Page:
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Backyard Sugarin': A Complete How-To Guide, Third Edition Paperback – February 7, 2006
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Top Customer Reviews
My own sugaring set-up is total simplicity: just some old refrigerator grates set on top of cinder blocks, heated with odd scraps of wood that fell from trees in our woods, or that others have thrown away at construction sites, etc. (Much better than having those go in the landfill!) The sap is boiled down in flat baking pans, then finished off on the stove inside. Except for the initial expense to buy some professional spiles for tapping (you can make those, too, but I'm a failure as a tinsmith) and the propane it takes to finish a batch, I have spent ABSOLUTELY NOTHING for the 3-4 gallons of syrup we make each year. Not a bad return for a book that I cost me less than ten bucks!
I was mildly disappointed to find that the bulk of the information was regarding the engineering of an outdoor evaporating system. I know the title Should have been a give-a-way, but I thought that "backyard sugarin'" meant collecting the sap from your own yard.
We are just experimenting with syrup production on a tiny scale for homeschool purposes. I had hoped that we could use the book as a text for learning history, methodology, etc. Unfortunately, this book did not fill that expectation.
I bought this book 20 years ago with an eye to give sugaring a try since I have plenty of sugar maples here. Mann starts off with good practical advice about selecting the trees to tap (and they're not limited to only sugar maples) and gives a lot of ideas about times, buckets, equipment, and solving problems (ex: frozen sap).
A great portion of the book has a ton of information about making your own sap evaporators from simple parts like cinder blocks and pans all the way up to near-professional oil-fired evaporators made from 50-gallon drums. His instructions are so good there's little that can go wrong. In my first attempt I used the cinder-block-and-pans method, and the instructions are so clear and practical there was little problem in producing my first 10 gallon batch of great maple syrup!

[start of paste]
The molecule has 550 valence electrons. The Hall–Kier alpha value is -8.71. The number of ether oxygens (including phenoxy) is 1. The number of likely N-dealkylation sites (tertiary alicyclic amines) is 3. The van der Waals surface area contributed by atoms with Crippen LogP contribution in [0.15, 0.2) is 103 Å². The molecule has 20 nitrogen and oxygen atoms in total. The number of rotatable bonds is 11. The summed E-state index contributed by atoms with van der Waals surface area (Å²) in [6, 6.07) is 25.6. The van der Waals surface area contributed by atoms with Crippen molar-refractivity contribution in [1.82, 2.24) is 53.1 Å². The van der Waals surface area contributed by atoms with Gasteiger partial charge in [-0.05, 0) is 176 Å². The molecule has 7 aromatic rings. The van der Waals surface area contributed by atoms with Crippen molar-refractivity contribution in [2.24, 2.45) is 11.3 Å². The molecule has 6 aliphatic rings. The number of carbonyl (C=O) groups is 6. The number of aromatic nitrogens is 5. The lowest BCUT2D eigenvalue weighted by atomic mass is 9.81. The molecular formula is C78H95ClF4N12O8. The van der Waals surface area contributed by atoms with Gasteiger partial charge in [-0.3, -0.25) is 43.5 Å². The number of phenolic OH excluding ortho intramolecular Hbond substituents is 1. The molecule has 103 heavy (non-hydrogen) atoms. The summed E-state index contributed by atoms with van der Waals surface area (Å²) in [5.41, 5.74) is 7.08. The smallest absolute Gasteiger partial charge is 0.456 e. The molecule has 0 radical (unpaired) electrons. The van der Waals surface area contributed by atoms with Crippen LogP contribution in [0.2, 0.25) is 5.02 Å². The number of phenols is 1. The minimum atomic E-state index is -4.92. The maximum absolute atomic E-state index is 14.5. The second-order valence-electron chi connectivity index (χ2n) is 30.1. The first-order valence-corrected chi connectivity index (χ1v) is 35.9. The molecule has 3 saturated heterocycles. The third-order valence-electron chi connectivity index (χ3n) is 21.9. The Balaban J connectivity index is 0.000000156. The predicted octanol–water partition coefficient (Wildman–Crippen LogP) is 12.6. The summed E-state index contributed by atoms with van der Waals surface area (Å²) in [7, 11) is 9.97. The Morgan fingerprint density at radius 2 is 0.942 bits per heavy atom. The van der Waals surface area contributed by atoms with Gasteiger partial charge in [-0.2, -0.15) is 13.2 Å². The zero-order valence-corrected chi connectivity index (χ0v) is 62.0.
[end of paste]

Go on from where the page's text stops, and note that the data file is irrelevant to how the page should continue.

Since then I've graduated to developing a sugar bush (large stands of maple trees) and pooling resources with neighbors who professionally produce and market local maple syrup. All thanks to Rink Mann for the inspiration.
It will give you general idea on what you'll be getting into and how to do it yourself without spending a fortune on manufactured sugaring equipment (after you've caught the bug you will spend a fortune on manufactured sugaring equipment, trust me).
The author goes to great depths on his descriptions and there are pictures as well (the pictures look better on a color tablet than a black and white kindle).
Having completed a few batches of syrup now, I am happy with the information and techniques contained in this book. Remember, this book is for the hobbyist and an introduction to maple sugaring. If you're a pro it will seem like a kindergarten picture book.
Most Recent Customer Reviews
Easy to implement, If I can do this anyone can but not without this book.Published 9 months ago by A. Simpson
Despite the author's obsession with not spending any money, this was a pretty good explanation of the process. Illustrations are low quality.Published 12 months ago by Mark Mueller
Although the guide was written many years ago, all the advice and directions still pertain today. I don't know how many times I had to refer back to the information in this book... Read morePublished 14 months ago by AW